Finding people who can program in assembly language, or C is probably getting more difficult. Are they needed? Of course, but not nearly much as the many high-level coders that we need today.

Today, coders can get away with nested if/then/else structures that run 70+ levels deep, because it works, and computers are fast enough to where speed is negligible until a user complains about it, and only THEN is it addressed.

Ask around and see what coders today say about Big-O notation or memory management. They just don't need to care about those things any more.

Comment Re:Depends (Score 1) 7

... just fix it and show them how to avoid needing it. You have to be careful not to give them enough rope to hang themselves

"Showing" them has proven futile. But, I did discover "hooks" yesterday on the server-side, and thought of perhaps restricting their ability to delete files. I'm sure I'll get more requests that way, but to expand on emeraldd's post, I'd feel better helping them on something the can't do rather than something they won't do. Of course, I'll have to leave that to his PM to decide if that sounds like a good idea.

Slow progress has been made. They don't use Tortoise, so I had a side-by-side comparison with the PM to compare features between it and the subclipse plug-in. Needless-to-say, I'm very impressed with the subclipse capabilities. We discovered lock stealing (which I couldn't find in Tortoise SVN), and I had him humor me by right-clicking on an entry in the "affected files" pane in eclipse's revision history view, and wouldn't you know there's an "export" option. I was worried at the beginning of the meeting, because he kept asking me, "How does Tortoise SVN interface with Eclipse?" Not until later did I think of a come-back of, "Kinda like how FTP interfaces with Notepad." Oh well. We're making subtle progress, I guess.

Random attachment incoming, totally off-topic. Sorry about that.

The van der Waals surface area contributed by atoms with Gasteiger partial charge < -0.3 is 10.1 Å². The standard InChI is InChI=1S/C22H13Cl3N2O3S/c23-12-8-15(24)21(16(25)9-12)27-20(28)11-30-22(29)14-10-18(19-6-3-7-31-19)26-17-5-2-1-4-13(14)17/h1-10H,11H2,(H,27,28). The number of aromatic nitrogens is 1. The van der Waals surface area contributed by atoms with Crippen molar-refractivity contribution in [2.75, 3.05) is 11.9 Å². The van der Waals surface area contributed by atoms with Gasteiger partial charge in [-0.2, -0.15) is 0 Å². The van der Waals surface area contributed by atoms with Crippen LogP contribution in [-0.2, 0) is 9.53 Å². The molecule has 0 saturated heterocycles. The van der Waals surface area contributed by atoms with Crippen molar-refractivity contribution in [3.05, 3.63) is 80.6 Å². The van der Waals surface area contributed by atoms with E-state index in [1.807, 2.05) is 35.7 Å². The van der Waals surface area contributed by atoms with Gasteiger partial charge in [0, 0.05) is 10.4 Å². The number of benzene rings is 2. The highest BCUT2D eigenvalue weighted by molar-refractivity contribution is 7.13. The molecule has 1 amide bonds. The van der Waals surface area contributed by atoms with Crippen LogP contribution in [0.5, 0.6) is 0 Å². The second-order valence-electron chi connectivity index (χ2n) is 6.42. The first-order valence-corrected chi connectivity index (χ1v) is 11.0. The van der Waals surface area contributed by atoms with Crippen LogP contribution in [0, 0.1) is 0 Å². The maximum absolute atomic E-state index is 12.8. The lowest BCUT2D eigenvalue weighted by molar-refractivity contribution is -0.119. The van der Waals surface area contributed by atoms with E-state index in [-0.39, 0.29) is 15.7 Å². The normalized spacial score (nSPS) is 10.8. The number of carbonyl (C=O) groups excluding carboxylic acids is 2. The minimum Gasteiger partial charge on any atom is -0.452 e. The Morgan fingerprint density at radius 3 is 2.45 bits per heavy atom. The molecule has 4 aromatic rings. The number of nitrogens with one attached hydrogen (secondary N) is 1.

Thank you, everyone for your comments.

Comment Re:Depends (Score 1) 7

Well, I'm not sure either of us has been declared CM admin. He's a java developer using Eclipse with the Subclipse plug-in. My e-mail suggested a solution with Tortoise SVN, since he's running Windows. His PM runs linux, and I pointed to an alternative method with the command-line method in that same e-mail. Today, we discovered just how simple it was to do from the Eclipse IDE.